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Digging for space history in surplus sale of NASA-flown gold


Gold plates in a federal surplus sale may be the same that flew on NASA's Long Duration Exposure Facility (LDEF). (NASA)
Jan. 14, 2015 – A government surplus auction is selling a NASA space artifact that may be worth its weight in gold.

That's because it is gold.

"One lot consisting six 24KT gold plates weighing 6,015.5 grams," the General Services Administration (GSA) listed on its auction site. "These plates were reportedly flown in space for 69 months."

As of Wednesday (Jan. 14), the gold plates had attracted six bids totaling more than $150,000. The auction ends in eight days on Jan. 22.

The GSA listing does not provide many more details about the plates. They are currently the only lot listed under the website's "Shuttle/Hubble" category and originate from the Johnson Space Center in Houston. The GSA auction site offers surplus property from many federal agencies, NASA included.


According to the GSA listing, "these [gold] plates were reportedly flown in space for 69 months." (GSA)
The "69 months" however, may be a clue as to the plates' spaceflight history.

That specific length of time matches exactly how long the Long Duration Exposure Facility (LDEF) orbited the Earth. The school-bus-sized cylindrical satellite circled the planet from 1984 to 1990, collecting data on the long-term effects of space exposure on different types of materials.

According to NASA, the information learned from the Long Duration Exposure Facility continues to inform spacecraft design to this day.

Launched on space shuttle Challenger's STS-41C mission on April 6, 1984, LDEF was originally meant to spend less than a year in space. Schedule slips and then the loss of Challenger in January 1986 delayed the satellite's retrieval for 5.7 years.

Ultimately, LDEF was returned to Earth by space shuttle Columbia's STS-32 crew on Jan. 12, 1990 — 25 years ago this week.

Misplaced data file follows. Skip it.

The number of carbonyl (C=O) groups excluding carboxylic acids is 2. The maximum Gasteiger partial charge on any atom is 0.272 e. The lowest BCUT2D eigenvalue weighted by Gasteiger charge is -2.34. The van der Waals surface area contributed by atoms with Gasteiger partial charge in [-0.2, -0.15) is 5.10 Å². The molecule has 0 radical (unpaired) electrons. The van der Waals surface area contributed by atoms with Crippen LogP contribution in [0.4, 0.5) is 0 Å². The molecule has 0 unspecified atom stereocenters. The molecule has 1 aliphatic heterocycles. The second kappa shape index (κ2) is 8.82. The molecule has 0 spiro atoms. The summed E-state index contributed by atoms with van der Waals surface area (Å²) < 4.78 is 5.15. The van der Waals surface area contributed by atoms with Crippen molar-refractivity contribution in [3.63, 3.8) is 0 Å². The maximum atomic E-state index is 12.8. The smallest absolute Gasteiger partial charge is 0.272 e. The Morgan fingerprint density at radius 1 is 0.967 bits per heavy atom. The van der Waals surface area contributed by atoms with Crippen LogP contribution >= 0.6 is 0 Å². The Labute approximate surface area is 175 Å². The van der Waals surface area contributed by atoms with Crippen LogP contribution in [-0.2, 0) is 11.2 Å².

LDEF's exterior panels did include gold plates. Mounted on the satellite's trailing edge, the high-purity gold was part of the Chemistry of Micrometeoroids Experiment designed to capture cosmic dust residue and orbital debris particles in hypervelocity impacts. After 69 months in space, the gold plates returned with 199 craters.


NASA's Long Duration Exposure Facility (LDEF) in 1984. (NASA)
According to a summary of the experiment, the plates on the facility measured 20 by 57 centimeters and were about 0.05 centimeters thick. Those dimensions can be used to calculate the volume and, knowing the density of 24 karat gold, the weight of each plate is derived to be about 1,100 grams, or 6,600 grams for six.

The General Service Administration's photos of the plates show that they are riddled with holes, which could account for their lower mass. The holes may be where researchers extracted the craters for post-flight analysis.

Even if NASA were to confirm the plates were from LDEF, their value as an artifact is not likely to greatly affect their sale price. For comparison, tomato seeds that were flown in space onboard LDEF for the same 69 months sell today on eBay for $50 to $100 per package.

At $150,000, the plates may still be a steal. At the current value of gold, the plates are worth about $240,000 for their metal content alone.

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